From the moment of its genesis in 1945, the Arts Council of Great Britain endorsed film as an art form, directly supporting and sponsoring art films for almost fifty years. On the way, it shaped a specialised strand of art cinema in Britain that nurtured experiments in film form and shaped the careers of many independent film-makers. This chapter focuses on the formative period of the Arts Council’s engagement with film and its role in the creation of an art cinema canon and related art film culture in Britain. It argues that we need to trace the beginnings back to a landmark (but curiously forgotten) exhibition, The Art of the Film, organised by Roger Manvell in 1945 in London. This is probably the first exhibition about film (its history and aesthetics) to have been staged in Britain – definitely the first supported by the arts establishment. It also happened to be the very first exhibition that the Arts Council organised. The chapter draws on primary research in the Arts Council archives and contemporaneous sources, and offers a new historiography about the beginnings of both the Arts Council’s art film schemes and the shaping of an art cinema canon in Britain after World War Two.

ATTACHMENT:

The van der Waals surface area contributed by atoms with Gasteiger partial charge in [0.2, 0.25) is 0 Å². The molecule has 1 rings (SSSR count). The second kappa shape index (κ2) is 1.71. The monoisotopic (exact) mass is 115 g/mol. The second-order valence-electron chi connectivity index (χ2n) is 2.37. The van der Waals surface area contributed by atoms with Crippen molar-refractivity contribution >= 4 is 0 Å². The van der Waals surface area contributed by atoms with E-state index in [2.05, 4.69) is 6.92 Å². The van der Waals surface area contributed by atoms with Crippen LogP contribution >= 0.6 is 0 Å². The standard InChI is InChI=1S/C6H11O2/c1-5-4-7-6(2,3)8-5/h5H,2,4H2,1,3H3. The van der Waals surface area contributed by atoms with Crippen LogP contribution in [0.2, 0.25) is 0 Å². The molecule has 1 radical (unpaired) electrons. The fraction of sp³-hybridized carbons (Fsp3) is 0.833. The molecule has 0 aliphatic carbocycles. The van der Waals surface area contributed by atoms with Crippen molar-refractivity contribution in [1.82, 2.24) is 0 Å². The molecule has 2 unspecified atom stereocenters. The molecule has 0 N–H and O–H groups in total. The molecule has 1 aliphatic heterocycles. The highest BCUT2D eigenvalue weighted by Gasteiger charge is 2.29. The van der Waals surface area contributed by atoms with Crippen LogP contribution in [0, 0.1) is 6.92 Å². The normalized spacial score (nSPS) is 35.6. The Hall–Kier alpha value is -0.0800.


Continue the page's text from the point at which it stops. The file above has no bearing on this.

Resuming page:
This introduction presents an overview of the key concepts discussed in the subsequent chapters of this book. The book considers memory as a specific framework for the study of popular film, intervening in growing debates about the status and function of memory in cultural life and discourse. It examines the relationship between official and popular history and the constitution of memory narratives in and around the production and consumption of American cinema. The book explores the political stakes of cinematic discourse in its production of national memory. It also examines the discursive and institutional apparatus that has come to support the memory of Classic Hollywood in British cultural life. The book also considers both the presence of music and colour in nostalgia films of the 1990s and the impact of digital and video technologies on the representational determinants of mediated memory.